But is the Royal Commission likely to give a boost to the market? Gatenby’s view is: “If the Royal Commission’s recommendations are neutral, I would expect the market to develop more rapidly as it will take the uncertainty away. However, if it does recommend positive steps, like partnership schemes or tax relief on premiums paid, then the market could increase substantially.”
About half the policies sold by PPP are through its direct sales force, with the balance through IFAs. Recently the company had to make seven sales staff redundant but this was because they are refocusing their direct selling operation rather than anticipating lower levels of sales.
Gatenby is disappointed and frustrated IFAs have not been more active in the market and says he finds it difficult to understand why the products are so rarely mentioned – in his view they should be mentioned automatically as part of good long term financial planning.
However, he admits it is easy to understand why long term care policies are difficult to sell. “You have to talk to people about only being able to carry out a minimum number of active daily life tasks, about being disabled and incapable of looking after themselves. It is a depressing subject and it takes a lot of training for an IFA to be able to sell such policies effectively.”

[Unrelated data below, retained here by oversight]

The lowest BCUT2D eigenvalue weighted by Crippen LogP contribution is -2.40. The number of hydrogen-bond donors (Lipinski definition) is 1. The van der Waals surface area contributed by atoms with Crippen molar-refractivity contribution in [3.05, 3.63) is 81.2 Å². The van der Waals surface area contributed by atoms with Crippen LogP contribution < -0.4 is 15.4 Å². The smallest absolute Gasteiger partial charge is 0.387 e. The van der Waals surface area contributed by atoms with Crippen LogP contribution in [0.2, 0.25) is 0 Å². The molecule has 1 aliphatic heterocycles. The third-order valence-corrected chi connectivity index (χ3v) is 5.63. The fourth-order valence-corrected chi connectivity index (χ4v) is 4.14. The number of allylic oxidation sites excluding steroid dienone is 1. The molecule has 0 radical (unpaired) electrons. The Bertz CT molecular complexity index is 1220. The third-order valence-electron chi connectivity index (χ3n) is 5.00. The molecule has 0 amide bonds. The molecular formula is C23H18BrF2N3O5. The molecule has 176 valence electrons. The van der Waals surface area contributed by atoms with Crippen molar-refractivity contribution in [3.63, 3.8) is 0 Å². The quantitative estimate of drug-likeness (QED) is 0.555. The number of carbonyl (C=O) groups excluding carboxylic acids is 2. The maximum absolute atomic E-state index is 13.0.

One positive event due to happen later in the year is the launch of an educational package put together by a team of experienced IFAs to train advisers on selling techniques. Regulation is also likely to give the market a boost. Then IFAs will have to discuss the product when advising many older people who are considering overall investment or tax planning steps.
In five years time Gatenby expects that as much as three quarters of PPP’s long term care business will come in from IFAs. While it is not known when regulation will be introduced, this could be over the next year.
One reason why long term care is a hard sell is that it is an expensive product and premiums have to be paid on top of other essentials such as a pensions and mortgages.
Average premiums on lump sum payments are between £8,000 and £10,000 and on regular premium contracts around £800 a year.